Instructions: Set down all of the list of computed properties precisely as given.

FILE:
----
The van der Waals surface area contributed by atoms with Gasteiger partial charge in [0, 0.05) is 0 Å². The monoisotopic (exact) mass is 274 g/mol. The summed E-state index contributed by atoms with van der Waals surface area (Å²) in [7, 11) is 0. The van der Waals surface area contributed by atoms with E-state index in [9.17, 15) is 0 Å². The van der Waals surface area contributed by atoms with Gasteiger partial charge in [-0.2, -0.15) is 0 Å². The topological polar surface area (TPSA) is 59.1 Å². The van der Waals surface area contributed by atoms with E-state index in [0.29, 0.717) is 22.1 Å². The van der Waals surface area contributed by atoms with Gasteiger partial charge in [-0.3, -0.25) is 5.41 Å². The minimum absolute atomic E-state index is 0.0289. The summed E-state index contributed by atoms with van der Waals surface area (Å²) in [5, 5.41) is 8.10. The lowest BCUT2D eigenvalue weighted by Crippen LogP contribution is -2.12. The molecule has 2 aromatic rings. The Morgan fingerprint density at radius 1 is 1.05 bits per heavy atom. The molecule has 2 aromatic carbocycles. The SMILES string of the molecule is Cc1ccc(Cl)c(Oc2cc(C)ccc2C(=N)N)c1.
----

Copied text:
The van der Waals surface area contributed by atoms with Gasteiger partial charge in [0, 0.05) is 0 Å². The monoisotopic (exact) mass is 274 g/mol. The summed E-state index contributed by atoms with van der Waals surface area (Å²) in [7, 11) is 0. The van der Waals surface area contributed by atoms with E-state index in [9.17, 15) is 0 Å². The van der Waals surface area contributed by atoms with Gasteiger partial charge in [-0.2, -0.15) is 0 Å². The topological polar surface area (TPSA) is 59.1 Å². The van der Waals surface area contributed by atoms with E-state index in [0.29, 0.717) is 22.1 Å². The van der Waals surface area contributed by atoms with Gasteiger partial charge in [-0.3, -0.25) is 5.41 Å². The minimum absolute atomic E-state index is 0.0289. The summed E-state index contributed by atoms with van der Waals surface area (Å²) in [5, 5.41) is 8.10. The lowest BCUT2D eigenvalue weighted by Crippen LogP contribution is -2.12. The molecule has 2 aromatic rings. The Morgan fingerprint density at radius 1 is 1.05 bits per heavy atom. The molecule has 2 aromatic carbocycles. The SMILES string of the molecule is Cc1ccc(Cl)c(Oc2cc(C)ccc2C(=N)N)c1.